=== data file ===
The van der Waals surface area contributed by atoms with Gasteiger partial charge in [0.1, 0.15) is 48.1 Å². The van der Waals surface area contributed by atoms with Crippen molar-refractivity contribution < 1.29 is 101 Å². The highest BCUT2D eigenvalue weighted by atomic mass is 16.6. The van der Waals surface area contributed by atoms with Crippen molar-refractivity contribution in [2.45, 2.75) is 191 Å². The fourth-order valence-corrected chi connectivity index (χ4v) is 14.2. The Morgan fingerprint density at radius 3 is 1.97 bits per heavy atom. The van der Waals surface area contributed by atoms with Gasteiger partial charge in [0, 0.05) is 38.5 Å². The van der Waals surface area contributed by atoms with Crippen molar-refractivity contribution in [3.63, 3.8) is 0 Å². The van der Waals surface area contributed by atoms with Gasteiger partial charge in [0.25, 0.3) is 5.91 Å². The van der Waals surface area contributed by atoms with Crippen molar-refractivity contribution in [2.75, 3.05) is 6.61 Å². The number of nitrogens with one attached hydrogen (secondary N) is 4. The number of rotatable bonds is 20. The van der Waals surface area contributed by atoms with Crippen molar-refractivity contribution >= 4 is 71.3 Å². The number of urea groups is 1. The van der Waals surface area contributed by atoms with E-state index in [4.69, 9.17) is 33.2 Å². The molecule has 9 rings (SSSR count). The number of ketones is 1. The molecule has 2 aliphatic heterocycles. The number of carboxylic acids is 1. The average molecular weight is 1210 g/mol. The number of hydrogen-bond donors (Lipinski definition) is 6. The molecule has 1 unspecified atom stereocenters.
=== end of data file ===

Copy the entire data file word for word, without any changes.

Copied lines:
The van der Waals surface area contributed by atoms with Gasteiger partial charge in [0.1, 0.15) is 48.1 Å². The van der Waals surface area contributed by atoms with Crippen molar-refractivity contribution < 1.29 is 101 Å². The highest BCUT2D eigenvalue weighted by atomic mass is 16.6. The van der Waals surface area contributed by atoms with Crippen molar-refractivity contribution in [2.45, 2.75) is 191 Å². The fourth-order valence-corrected chi connectivity index (χ4v) is 14.2. The Morgan fingerprint density at radius 3 is 1.97 bits per heavy atom. The van der Waals surface area contributed by atoms with Gasteiger partial charge in [0, 0.05) is 38.5 Å². The van der Waals surface area contributed by atoms with Crippen molar-refractivity contribution in [3.63, 3.8) is 0 Å². The van der Waals surface area contributed by atoms with Gasteiger partial charge in [0.25, 0.3) is 5.91 Å². The van der Waals surface area contributed by atoms with Crippen molar-refractivity contribution in [2.75, 3.05) is 6.61 Å². The number of nitrogens with one attached hydrogen (secondary N) is 4. The number of rotatable bonds is 20. The van der Waals surface area contributed by atoms with Crippen molar-refractivity contribution >= 4 is 71.3 Å². The number of urea groups is 1. The van der Waals surface area contributed by atoms with E-state index in [4.69, 9.17) is 33.2 Å². The molecule has 9 rings (SSSR count). The number of ketones is 1. The molecule has 2 aliphatic heterocycles. The number of carboxylic acids is 1. The average molecular weight is 1210 g/mol. The number of hydrogen-bond donors (Lipinski definition) is 6. The molecule has 1 unspecified atom stereocenters.